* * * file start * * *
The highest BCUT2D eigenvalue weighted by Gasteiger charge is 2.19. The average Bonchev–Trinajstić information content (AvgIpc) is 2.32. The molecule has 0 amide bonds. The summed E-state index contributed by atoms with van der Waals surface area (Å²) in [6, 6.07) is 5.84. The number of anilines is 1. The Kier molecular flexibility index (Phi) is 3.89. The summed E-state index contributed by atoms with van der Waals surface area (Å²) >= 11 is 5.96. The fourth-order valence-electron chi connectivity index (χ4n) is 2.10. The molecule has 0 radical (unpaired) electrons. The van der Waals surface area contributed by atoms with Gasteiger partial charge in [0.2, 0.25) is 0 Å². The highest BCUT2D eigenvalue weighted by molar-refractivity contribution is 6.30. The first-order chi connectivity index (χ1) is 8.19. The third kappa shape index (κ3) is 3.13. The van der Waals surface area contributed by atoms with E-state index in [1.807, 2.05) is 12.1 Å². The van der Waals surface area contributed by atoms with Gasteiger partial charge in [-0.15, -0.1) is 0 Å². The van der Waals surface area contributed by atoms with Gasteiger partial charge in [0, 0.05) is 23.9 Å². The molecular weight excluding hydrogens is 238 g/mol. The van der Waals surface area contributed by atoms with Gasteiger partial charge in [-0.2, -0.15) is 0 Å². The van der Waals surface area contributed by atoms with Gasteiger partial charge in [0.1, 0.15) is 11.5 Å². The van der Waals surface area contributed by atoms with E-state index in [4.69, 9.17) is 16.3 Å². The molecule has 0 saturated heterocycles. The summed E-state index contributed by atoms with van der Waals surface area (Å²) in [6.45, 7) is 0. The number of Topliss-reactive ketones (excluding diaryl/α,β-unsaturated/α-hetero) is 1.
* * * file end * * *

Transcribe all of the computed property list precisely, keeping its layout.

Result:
The highest BCUT2D eigenvalue weighted by Gasteiger charge is 2.19. The average Bonchev–Trinajstić information content (AvgIpc) is 2.32. The molecule has 0 amide bonds. The summed E-state index contributed by atoms with van der Waals surface area (Å²) in [6, 6.07) is 5.84. The number of anilines is 1. The Kier molecular flexibility index (Phi) is 3.89. The summed E-state index contributed by atoms with van der Waals surface area (Å²) >= 11 is 5.96. The fourth-order valence-electron chi connectivity index (χ4n) is 2.10. The molecule has 0 radical (unpaired) electrons. The van der Waals surface area contributed by atoms with Gasteiger partial charge in [0.2, 0.25) is 0 Å². The highest BCUT2D eigenvalue weighted by molar-refractivity contribution is 6.30. The first-order chi connectivity index (χ1) is 8.19. The third kappa shape index (κ3) is 3.13. The van der Waals surface area contributed by atoms with E-state index in [1.807, 2.05) is 12.1 Å². The van der Waals surface area contributed by atoms with Gasteiger partial charge in [-0.15, -0.1) is 0 Å². The van der Waals surface area contributed by atoms with Gasteiger partial charge in [0, 0.05) is 23.9 Å². The molecular weight excluding hydrogens is 238 g/mol. The van der Waals surface area contributed by atoms with Gasteiger partial charge in [-0.2, -0.15) is 0 Å². The van der Waals surface area contributed by atoms with Gasteiger partial charge in [0.1, 0.15) is 11.5 Å². The van der Waals surface area contributed by atoms with E-state index in [4.69, 9.17) is 16.3 Å². The molecule has 0 saturated heterocycles. The summed E-state index contributed by atoms with van der Waals surface area (Å²) in [6.45, 7) is 0. The number of Topliss-reactive ketones (excluding diaryl/α,β-unsaturated/α-hetero) is 1.